Activity3.1.3
In this activity, we will begin with the matrix
\begin{equation*} A = \left[\begin{array}{rr} 1 \amp 2 \\ 1 \amp 3 \\ \end{array}\right] \end{equation*}and construct its inverse \(A^{1}\text{.}\) For the time being, let's denote the inverse by \(B\) so that \(B=A^{1}\text{.}\)

We know that \(AB = I\text{.}\) If we write \(B = \left[\begin{array}{rr}\bvec_1\amp \bvec_2\end{array}\right]\text{,}\) then we have
\begin{equation*} AB = \left[\begin{array}{rr} A\bvec_1 \amp A\bvec_2 \end{array}\right] = \left[\begin{array}{rr} \evec_1 \amp \evec_2 \end{array}\right] = I \text{.} \end{equation*}This means that we need to solve the equations
\begin{equation*} \begin{aligned} A\bvec_1 \amp {}={} \evec_1 \\ A\bvec_2 \amp {}={} \evec_2 \\ \end{aligned} \text{.} \end{equation*}Using the Sage cell below, solve these equations for the columns of \(B\text{.}\)
What is the matrix \(B\text{?}\) Check that \(AB = I\) and \(BA = I\text{.}\)

To find the columns of \(B\text{,}\) we solved two equations, \(A\bvec_1=\evec_1\) and \(A\bvec_2=\evec_2\text{.}\) We could do by this by augmenting \(A\) two separate times, forming matrices
\begin{equation*} \begin{aligned} \left[\begin{array}{rr} A \amp \evec_1 \end{array}\right] \amp \\ \left[\begin{array}{rr} A \amp \evec_2 \end{array}\right] \amp \\ \end{aligned} \end{equation*}and finding their reduced row echelon forms. But instead of solving these two equations separately, we could also solve them together by forming the augmented matrix \(\left[\begin{array}{rrr} A \amp \evec_1 \amp \evec_2 \end{array}\right]\) and finding the row reduced echelon form. In other words, we augment \(A\) by the matrix \(I\) to form \(\left[\begin{array}{rr} A \amp I \end{array} \right] \text{.}\)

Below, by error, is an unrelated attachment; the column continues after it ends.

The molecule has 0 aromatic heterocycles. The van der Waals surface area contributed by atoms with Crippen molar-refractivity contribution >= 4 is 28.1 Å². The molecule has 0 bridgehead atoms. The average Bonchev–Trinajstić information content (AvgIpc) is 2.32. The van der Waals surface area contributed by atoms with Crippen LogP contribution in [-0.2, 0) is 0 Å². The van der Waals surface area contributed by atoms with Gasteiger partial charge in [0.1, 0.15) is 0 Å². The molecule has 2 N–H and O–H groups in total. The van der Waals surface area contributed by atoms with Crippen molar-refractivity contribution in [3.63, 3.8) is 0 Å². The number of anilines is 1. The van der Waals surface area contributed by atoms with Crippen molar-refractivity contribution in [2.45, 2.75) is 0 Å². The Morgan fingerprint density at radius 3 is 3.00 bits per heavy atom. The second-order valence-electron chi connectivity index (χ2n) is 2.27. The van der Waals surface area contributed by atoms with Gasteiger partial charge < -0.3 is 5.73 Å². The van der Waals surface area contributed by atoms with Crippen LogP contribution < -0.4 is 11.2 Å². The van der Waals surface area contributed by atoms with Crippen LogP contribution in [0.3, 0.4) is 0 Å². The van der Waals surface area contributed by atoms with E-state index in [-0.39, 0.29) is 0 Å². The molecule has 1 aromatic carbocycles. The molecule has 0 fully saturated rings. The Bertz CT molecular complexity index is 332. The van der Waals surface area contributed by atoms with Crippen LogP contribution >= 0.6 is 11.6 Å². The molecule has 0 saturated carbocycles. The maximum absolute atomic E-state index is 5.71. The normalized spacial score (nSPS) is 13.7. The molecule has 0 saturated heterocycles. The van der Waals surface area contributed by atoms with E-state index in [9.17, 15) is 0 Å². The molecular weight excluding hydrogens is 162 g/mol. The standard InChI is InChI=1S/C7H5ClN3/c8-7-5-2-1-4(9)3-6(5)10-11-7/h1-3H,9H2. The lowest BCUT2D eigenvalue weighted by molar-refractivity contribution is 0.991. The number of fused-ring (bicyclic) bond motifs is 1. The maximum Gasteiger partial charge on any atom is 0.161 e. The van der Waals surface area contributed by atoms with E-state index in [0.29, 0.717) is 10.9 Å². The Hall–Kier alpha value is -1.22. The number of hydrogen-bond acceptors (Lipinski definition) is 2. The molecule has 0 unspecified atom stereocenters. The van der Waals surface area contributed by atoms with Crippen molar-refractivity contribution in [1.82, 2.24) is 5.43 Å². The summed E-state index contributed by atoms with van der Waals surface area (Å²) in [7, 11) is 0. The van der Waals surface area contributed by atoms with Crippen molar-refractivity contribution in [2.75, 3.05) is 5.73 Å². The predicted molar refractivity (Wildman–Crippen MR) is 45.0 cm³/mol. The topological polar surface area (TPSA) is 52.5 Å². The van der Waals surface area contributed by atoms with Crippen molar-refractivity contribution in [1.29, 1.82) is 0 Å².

Form this augmented matrix and find its reduced row echelon form to find \(A^{1}\text{.}\)
Assuming \(A\) is invertible, we have shown that
\begin{equation*} \left[\begin{array}{rr} A \amp I \end{array}\right] \sim \left[\begin{array}{rr} I \amp A^{1} \end{array}\right] \text{.} \end{equation*} 
If you have defined a matrix \(A\) in Sage, you can find it's inverse as A.inverse(). Use Sage to find the inverse of the matrix
\begin{equation*} A = \left[\begin{array}{rrr} 1 \amp 2 \amp 1 \\ 1 \amp 5 \amp 6 \\ 5 \amp 4 \amp 6 \\ \end{array}\right] \text{.} \end{equation*} 
What happens when we try to find the inverse of the matrix
\begin{equation*} \left[\begin{array}{rr} 4 \amp 2 \\ 2 \amp 1 \\ \end{array}\right] \text{?} \end{equation*} Suppose that \(n\times n\) matrices \(C\) and \(D\) are both invertible. What do you find when you simplify the product \((D^{1}C^{1})(CD)\text{?}\) Explain why the product \(CD\) is invertible and \((CD)^{1} = D^{1}C^{1}\text{.}\)